The announcement was made that the second game would begin 40 minutes later, and that everyone had to leave and then come back in again.  I was a little surprised because in the Hurricane Irene doubleheader, I had been a part of a similar scenario, when I had a ticket for Game 2 and got to go in early to watch the end of Game 1 after it resumed from a rain delay.  That day, the Game 1 fans were also allowed to stay for Game 2.  But that time no one had to leave in between – of course there were only a few hundred fans who had made it all the way through the first game and/or arrived early for the second.  Even though it was technically sold out, I guess they figured not everyone would show up, especially since the game had been moved up a day early with the brunt of the hurricane expected to hit the next day.  (You’d have to be crazy to drive into a hurricane and sit through a game.  Luckily, I am, and enjoyed watching both games from the second row that day.)

This time, the second game was going to be close to full and was on its regularly scheduled day.  So everyone had to exit from the first game and then get in line to come in for the second.  Fans from Game 1 who wanted to stay were asked to exchange their tickets at Gate E, so they must have been given real assigned seats rather than having to look for an empty one.  I took advantage of the short break to get an Italian sausage from a vendor on Yawkey Way, and then got in and made it to my seat in left field just in time for the National Anthem.

Game 2 – Red Sox 3, Rays 1

The second game started at 8:06, and with the normally slow-working Felix Doubront on the mound and cloudy skies overhead, it still had the potential for a late night.  But Doubront was efficient in the first, retiring the side on only 12 pitches, despite allowing a single to the first batter.  He continued with another 12-pitch inning in the second, again allowing just a harmless single.

Felix Doubront pitched the best game of his career, an 8-inning, 3-hit, no-walk performance.

Felix Doubront pitched the best game of his career, an 8-inning, 3-hit, no-walk performance.

Daniel Nava put the Sox on the board with a solo homer in the bottom of the second.  He had had some other key home runs this year, like his 3-run shot on Opening Day that accounted for all of the team’s runs, and his dramtic eighth inning homer in Boston’s first home game after the marathon bombings.  If tonight’s 1-0 score stood, that would be another game to add to the list of Nava’s contibutions.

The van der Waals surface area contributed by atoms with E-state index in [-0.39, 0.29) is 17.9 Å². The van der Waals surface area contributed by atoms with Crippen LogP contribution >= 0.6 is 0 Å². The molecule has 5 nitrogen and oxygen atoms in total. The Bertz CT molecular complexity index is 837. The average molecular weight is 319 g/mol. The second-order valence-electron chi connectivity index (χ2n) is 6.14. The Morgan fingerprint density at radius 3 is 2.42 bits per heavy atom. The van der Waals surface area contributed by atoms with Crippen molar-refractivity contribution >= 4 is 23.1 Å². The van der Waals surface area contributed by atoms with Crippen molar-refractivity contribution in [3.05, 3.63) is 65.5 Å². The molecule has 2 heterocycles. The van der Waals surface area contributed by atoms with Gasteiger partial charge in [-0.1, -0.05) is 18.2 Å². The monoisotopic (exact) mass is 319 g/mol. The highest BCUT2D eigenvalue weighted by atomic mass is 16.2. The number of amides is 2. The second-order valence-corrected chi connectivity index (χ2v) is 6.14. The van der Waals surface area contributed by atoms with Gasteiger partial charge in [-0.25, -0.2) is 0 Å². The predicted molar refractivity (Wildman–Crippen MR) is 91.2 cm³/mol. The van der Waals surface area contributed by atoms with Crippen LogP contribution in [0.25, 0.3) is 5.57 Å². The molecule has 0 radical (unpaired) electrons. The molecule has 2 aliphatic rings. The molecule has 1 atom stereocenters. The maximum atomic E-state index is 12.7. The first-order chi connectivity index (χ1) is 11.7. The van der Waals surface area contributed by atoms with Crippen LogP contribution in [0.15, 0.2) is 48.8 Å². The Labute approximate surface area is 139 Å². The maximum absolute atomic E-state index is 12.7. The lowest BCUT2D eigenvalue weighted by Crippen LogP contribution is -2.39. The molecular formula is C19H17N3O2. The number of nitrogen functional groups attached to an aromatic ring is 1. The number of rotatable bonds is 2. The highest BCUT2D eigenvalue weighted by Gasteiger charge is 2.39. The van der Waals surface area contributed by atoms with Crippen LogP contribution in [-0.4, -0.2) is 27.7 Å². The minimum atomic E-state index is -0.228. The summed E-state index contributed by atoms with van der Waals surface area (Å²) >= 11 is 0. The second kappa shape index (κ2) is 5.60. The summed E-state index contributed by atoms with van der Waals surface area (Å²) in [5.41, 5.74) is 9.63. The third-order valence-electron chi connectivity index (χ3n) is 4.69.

Doubront did his part to make the score hold up.  The Rays opened the third with a single, but the runner was erased on a double play.  After that, Felix retired the next 15 batters in a row.  His most taxing inning of the night was the 13-pitch fifth, and that’s only because it included two of his six strikeouts.  By the end of the eighth he had a very impressive line – 8 IP, 3 H, 0 R, 0 BB, 6 K, 93 pitches – and the Red Sox still held a 1-0 lead.  I really wanted him to come back for the ninth and try for his first career shutout, but instead Andrew Bailey was summoned in from the ‘pen.  He uses “Shippin’ Up To Boston” for his entrance song, and while we all clapped along, it wasn’t with the same enthusiasm that we used to have for it.  Between the fact that Bailey had given up homers in two of his last three games on the road trip, and wanting to see Doubront pitch a complete game, it just didn’t feel right.  I wish my gut instinct was proven wrong, but he gave up a homer to the first batter he faced, number 9 hitter Kelly Johnson.  That tied the game and ruined the chance for Doubront to get the win after pitching probably the best game of his young career.

My seat was a good one in left field, under cover and not near any poles, and with the close game, not many people had bailed early.  But once it was tied up, I decided to move around to closer seats to watch the comeback.  Because while my instinct had given me pause when Bailey came in, I also felt equally confident that the Sox would find a way to pull this one out.  They had already had five walk-off wins, and though I hadn’t seen any of them in person, I had a good feeling about this one.  I wound up in the field box seats behind the visitors’ dugout.  Daniel Nava was due to lead off the bottom of the ninth, and I expected him to hit a game-winning homer, but instead he walked.  That brought up Jonny Gomes, and he didn’t make us wait long.  He drilled the first pitch he saw high over the Green Monster, where it bounced off the Sports Authority sign for the win.  As his tired but happy teammates rushed out to the plate to meet him, I found that this seat with the great view wasn’t so great when everyone stood up.  Most of my pictures of the celebration have random strangers’ arms in the way, but I somehow managed to capture this awesome moment:

Jonny Gomes leaps into a sea of happy teammates after his game-winning blast.

Jonny Gomes leaps into a sea of excited teammates after his game-winning blast.

It wasn’t till I got home and watched on the DVR that I saw Gomes’ dropkick of his helmet after he rounded third.  (I did see the helmet in the air, but figured he had tossed it.)  But it made for the perfect ending to a full day of baseball.  The game ended at 10:35, no later than a lot of the 7:10 games I’ve gone to.  And instead of bad weather cheating me out of innings and wins, it allowed me to see more than I otherwise would have.

June 18, 2013 • Posted in: 2013 Games • Share on Facebook